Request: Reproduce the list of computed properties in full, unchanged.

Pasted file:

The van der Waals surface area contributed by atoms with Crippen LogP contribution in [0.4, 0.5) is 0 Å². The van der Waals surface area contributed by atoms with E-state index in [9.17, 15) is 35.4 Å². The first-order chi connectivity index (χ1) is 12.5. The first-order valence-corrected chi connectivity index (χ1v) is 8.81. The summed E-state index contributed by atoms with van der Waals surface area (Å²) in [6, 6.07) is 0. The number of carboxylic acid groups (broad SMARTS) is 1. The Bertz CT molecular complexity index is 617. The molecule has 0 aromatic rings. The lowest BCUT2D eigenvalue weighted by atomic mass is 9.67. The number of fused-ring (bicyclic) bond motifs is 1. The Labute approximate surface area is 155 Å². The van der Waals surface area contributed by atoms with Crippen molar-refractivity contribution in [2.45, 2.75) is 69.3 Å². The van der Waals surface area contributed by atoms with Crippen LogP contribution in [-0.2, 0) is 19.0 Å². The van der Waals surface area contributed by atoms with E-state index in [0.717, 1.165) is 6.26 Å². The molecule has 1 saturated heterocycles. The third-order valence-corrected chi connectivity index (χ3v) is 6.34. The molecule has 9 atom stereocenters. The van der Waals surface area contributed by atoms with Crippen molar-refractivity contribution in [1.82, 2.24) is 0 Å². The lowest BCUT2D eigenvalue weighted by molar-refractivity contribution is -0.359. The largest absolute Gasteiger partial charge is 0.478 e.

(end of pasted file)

The van der Waals surface area contributed by atoms with Crippen LogP contribution in [0.4, 0.5) is 0 Å². The van der Waals surface area contributed by atoms with E-state index in [9.17, 15) is 35.4 Å². The first-order chi connectivity index (χ1) is 12.5. The first-order valence-corrected chi connectivity index (χ1v) is 8.81. The summed E-state index contributed by atoms with van der Waals surface area (Å²) in [6, 6.07) is 0. The number of carboxylic acid groups (broad SMARTS) is 1. The Bertz CT molecular complexity index is 617. The molecule has 0 aromatic rings. The lowest BCUT2D eigenvalue weighted by atomic mass is 9.67. The number of fused-ring (bicyclic) bond motifs is 1. The Labute approximate surface area is 155 Å². The van der Waals surface area contributed by atoms with Crippen molar-refractivity contribution in [2.45, 2.75) is 69.3 Å². The van der Waals surface area contributed by atoms with Crippen LogP contribution in [-0.2, 0) is 19.0 Å². The van der Waals surface area contributed by atoms with E-state index in [0.717, 1.165) is 6.26 Å². The molecule has 1 saturated heterocycles. The third-order valence-corrected chi connectivity index (χ3v) is 6.34. The molecule has 9 atom stereocenters. The van der Waals surface area contributed by atoms with Crippen molar-refractivity contribution in [1.82, 2.24) is 0 Å². The lowest BCUT2D eigenvalue weighted by molar-refractivity contribution is -0.359. The largest absolute Gasteiger partial charge is 0.478 e.